King River Copper’s first trial with an alternative processing flow sheet for its giant Speewah deposit has produced vanadium pentoxide with a purity of 99.47% and could open the door to the production of a high purity vanadium product. The new process has become the focus of testing because it produces material that is more readily upgraded into electrolytes for vanadium redox batteries.
King River Copper’s first trial of a new process to extract vanadium from its giant Speewah deposit in the East Kimberley has delivered some very encouraging results and boosted the potential for the production of high-value vanadium electrolytes.
In an update to the ASX yesterday on the company’s hydrometallurgical testwork as part of a concept study on Speewah, King River reported its first attempt using the ammonium metavanadate or “AMV” process had produced vanadium pentoxide with a purity of 99.47%.
This is just below the threshold for high purity vanadium pentoxide of between 99.5-99.9% and almost matches the 99.48% purity achieved by previous tests using the direct hydrous route.
The AMV process is the current focus of testwork conducted by TSW Analytical because King River believes that high purity vanadium pentoxide produced via this process can be more readily upgraded into electrolytes for vanadium redox batteries.
Vanadium redox flow batteries are a rapidly emerging technology with a number of advantages over lithium ion batteries, particularly in large, grid-scale electricity storage to balance the intermittent ebbs and flows of wind and solar-power generators.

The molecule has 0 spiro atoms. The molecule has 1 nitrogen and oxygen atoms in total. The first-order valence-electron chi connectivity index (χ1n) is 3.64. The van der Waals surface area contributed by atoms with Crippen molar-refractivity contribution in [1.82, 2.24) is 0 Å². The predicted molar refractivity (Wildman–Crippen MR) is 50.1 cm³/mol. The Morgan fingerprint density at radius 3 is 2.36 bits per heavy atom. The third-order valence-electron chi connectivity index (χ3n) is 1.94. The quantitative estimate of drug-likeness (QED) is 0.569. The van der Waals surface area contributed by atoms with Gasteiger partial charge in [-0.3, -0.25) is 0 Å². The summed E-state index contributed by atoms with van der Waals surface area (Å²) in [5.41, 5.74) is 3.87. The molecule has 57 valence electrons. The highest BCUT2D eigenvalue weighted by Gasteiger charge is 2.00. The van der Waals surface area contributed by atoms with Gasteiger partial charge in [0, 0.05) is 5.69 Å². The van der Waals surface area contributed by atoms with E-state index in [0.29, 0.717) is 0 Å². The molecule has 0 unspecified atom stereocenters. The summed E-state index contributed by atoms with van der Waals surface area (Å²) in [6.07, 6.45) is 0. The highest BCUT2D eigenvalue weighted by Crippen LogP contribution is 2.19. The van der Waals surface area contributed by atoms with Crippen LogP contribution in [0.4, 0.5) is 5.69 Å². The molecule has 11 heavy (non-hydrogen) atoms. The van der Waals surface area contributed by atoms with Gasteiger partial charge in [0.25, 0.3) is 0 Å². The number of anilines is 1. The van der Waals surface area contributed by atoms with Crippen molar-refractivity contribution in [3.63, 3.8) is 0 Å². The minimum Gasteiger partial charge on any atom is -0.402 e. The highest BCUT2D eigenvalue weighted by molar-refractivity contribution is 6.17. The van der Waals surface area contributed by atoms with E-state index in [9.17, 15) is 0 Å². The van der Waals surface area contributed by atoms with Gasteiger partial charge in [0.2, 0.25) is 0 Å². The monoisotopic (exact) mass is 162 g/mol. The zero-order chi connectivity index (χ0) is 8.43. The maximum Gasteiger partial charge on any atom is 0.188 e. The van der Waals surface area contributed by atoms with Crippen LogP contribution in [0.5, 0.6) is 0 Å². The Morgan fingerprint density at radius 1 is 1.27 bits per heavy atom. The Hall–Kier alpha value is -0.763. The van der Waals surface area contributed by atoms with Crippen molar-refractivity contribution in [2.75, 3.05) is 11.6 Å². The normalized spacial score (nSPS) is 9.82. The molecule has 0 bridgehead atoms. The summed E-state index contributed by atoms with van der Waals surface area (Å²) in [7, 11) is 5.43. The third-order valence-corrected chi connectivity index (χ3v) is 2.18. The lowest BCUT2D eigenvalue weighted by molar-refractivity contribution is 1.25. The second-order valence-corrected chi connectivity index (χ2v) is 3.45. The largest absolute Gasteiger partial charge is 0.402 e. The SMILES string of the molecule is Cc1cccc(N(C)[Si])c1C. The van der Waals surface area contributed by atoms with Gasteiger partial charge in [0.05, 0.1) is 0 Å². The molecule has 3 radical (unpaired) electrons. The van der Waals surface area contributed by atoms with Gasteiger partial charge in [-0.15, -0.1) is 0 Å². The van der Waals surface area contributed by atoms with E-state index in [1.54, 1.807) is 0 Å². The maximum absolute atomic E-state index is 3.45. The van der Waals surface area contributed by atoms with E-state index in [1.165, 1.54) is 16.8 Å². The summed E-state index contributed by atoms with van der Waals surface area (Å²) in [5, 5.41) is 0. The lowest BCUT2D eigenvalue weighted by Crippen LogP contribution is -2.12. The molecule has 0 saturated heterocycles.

The end game for King River is to develop a process flowsheet for Speewah that delivers multiple, high-value products, including high purity vanadium pentoxide, high purity titanium dioxide, vanadium electrolytes and titanium sponge.
The economics of mining the giant deposit received a boost last week with the release of a very positive initial mining concept study by CSA Global on the shallow, flat-lying deposit, which is 110km southwest of Kununurra.
The study has led King River to consider the potential of almost doubling the size of its proposed mining operation, which was envisaged in the 2012 scoping study at 6.3 million tonnes a year producing 75,000 tonnes of titanium dioxide, 12,400 tonnes of vanadium pentoxide and 410,000 tonnes of hematite.
King River said in this week’s ASX update that it was very pleased with its first attempt to produce vanadium pentoxide via the AMV process and the test was a milestone in its plan to become an important player in the manufacture of vanadium and titanium products.
Additional testwork is now underway to further refine the AMV process which will dovetail into the metallurgical, beneficiation and mining studies that will form the basis of a new eagerly anticipated scoping study for this rapidly developing ASX listed junior.